Tim Brennan: Yeah, we’re so glad that everybody enjoyed those. But truth be told, it was partially a selfish move because we wanted to play, you know? We know nothing else other than being on tour and playing music, so that was a tough run. I had been in the band for probably, like, 17 years at that point, and we had never stopped for one second. We had just constantly been working for so long, pretty much since the band started, so that was legitimately the first break we ever took. Granted, by the time all that was over, it was like, ‘Alright, we need to get going again.’
So the Fenway Park livestream, how did that come about?
(Note: the following is referring to the livestream “Streaming Outta Fenway,” a full no-audience concert where the Dropkick Murphys performed live on the field at Fenway Park in Boston on May 29, 2020, featuring a special appearance by Bruce Springsteen, who appeared remotely to perform two songs with the band).
Well, man, I don’t even know (laughs). Luckily for me, I get to just show up and play the guitar and write music, but that’s about where my jurisdiction ends. I don’t even want to know the legwork that went into that one. But it was so amazing to get to do, and we were so glad to do anything at that point. The fact that we were getting to play again, and on top of that, we were getting to do it on the field in Fenway, it all felt very special. Of course, we wish that the seats were full of people, but we took what we could get.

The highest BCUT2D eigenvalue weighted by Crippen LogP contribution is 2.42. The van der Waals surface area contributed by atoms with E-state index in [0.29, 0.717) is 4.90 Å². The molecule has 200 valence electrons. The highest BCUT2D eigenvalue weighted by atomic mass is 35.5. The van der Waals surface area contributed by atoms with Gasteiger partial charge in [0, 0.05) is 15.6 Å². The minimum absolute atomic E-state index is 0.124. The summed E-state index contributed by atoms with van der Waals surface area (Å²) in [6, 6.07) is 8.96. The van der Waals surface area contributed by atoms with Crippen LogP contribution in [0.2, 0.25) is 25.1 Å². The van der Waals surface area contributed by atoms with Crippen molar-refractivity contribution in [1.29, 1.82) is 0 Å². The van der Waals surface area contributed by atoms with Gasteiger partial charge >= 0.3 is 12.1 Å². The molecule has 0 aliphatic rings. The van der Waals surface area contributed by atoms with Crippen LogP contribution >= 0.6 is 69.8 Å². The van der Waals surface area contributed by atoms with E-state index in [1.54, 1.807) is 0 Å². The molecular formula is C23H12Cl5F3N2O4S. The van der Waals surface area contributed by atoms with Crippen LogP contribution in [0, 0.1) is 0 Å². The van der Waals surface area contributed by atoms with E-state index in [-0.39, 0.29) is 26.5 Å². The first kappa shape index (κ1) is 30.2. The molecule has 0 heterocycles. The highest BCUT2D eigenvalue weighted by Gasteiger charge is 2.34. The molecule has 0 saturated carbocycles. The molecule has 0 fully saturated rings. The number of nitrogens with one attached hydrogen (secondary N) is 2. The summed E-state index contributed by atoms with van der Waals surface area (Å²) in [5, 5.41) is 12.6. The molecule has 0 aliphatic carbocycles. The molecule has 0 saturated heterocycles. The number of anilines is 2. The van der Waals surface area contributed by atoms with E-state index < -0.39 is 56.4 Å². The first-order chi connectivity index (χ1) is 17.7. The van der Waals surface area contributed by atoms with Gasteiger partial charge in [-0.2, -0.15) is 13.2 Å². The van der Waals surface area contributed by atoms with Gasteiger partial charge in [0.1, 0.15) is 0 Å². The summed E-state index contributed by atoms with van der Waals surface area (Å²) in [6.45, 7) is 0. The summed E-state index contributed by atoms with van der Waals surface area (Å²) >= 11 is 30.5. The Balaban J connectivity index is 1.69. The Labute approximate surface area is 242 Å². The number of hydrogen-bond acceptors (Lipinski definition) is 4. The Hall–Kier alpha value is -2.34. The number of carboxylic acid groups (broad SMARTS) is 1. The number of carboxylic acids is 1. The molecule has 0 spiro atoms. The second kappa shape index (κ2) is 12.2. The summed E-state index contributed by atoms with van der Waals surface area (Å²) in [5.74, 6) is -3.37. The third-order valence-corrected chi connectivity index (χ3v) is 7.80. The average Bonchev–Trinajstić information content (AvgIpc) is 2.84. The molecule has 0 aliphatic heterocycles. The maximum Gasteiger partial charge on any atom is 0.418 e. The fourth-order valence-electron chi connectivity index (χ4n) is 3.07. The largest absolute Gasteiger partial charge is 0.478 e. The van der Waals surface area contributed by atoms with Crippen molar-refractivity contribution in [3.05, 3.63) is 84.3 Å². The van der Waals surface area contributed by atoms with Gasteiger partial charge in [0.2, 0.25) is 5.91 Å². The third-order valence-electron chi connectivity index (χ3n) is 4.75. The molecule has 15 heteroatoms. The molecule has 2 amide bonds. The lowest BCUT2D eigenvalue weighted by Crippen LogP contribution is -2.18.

Did you get to warm up or anything before that? Or did they just set you all up and it was time to go?
There was a lot of rehearsal for it. Luckily, they let us in there a couple of days before, so it wasn’t a total run-and-gun, but it was pretty close. We broadcast that live, so there was that added pressure of it happening in real time. I think the stream was on a Friday, so we went there Thursday and we were doing a full-on, I suppose what you would call a dress rehearsal, and everything that could go wrong went wrong (laughs). We walked in Friday and we were like, ‘Oh my God, this could be terrible.’ We had that dud of a rehearsal on Thursday, and then we were able to go in on Friday, and everything pretty much flawlessly worked out. If you go back and watch that, when the credits are rolling and we’re all on the field high-fiving, that was genuine (laughs). We were so excited that we had just pulled that one off.